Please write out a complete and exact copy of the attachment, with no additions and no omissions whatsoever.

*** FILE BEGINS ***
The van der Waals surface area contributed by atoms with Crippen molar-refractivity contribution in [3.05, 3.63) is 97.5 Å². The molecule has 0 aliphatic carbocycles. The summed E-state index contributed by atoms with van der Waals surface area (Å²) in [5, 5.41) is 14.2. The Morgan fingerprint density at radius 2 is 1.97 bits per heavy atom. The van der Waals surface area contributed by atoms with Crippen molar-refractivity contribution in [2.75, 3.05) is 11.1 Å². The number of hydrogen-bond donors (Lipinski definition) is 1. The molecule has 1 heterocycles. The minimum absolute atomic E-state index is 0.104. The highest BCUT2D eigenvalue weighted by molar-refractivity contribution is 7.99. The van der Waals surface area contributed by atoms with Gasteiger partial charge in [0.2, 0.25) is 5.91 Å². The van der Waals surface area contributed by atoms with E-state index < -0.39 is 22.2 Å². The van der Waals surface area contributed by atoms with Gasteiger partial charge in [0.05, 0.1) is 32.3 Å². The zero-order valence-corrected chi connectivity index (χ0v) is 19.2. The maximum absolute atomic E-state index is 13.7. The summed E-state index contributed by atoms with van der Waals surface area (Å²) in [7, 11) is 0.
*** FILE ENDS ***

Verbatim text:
The van der Waals surface area contributed by atoms with Crippen molar-refractivity contribution in [3.05, 3.63) is 97.5 Å². The molecule has 0 aliphatic carbocycles. The summed E-state index contributed by atoms with van der Waals surface area (Å²) in [5, 5.41) is 14.2. The Morgan fingerprint density at radius 2 is 1.97 bits per heavy atom. The van der Waals surface area contributed by atoms with Crippen molar-refractivity contribution in [2.75, 3.05) is 11.1 Å². The number of hydrogen-bond donors (Lipinski definition) is 1. The molecule has 1 heterocycles. The minimum absolute atomic E-state index is 0.104. The highest BCUT2D eigenvalue weighted by molar-refractivity contribution is 7.99. The van der Waals surface area contributed by atoms with Gasteiger partial charge in [0.2, 0.25) is 5.91 Å². The van der Waals surface area contributed by atoms with E-state index < -0.39 is 22.2 Å². The van der Waals surface area contributed by atoms with Gasteiger partial charge in [0.05, 0.1) is 32.3 Å². The zero-order valence-corrected chi connectivity index (χ0v) is 19.2. The maximum absolute atomic E-state index is 13.7. The summed E-state index contributed by atoms with van der Waals surface area (Å²) in [7, 11) is 0.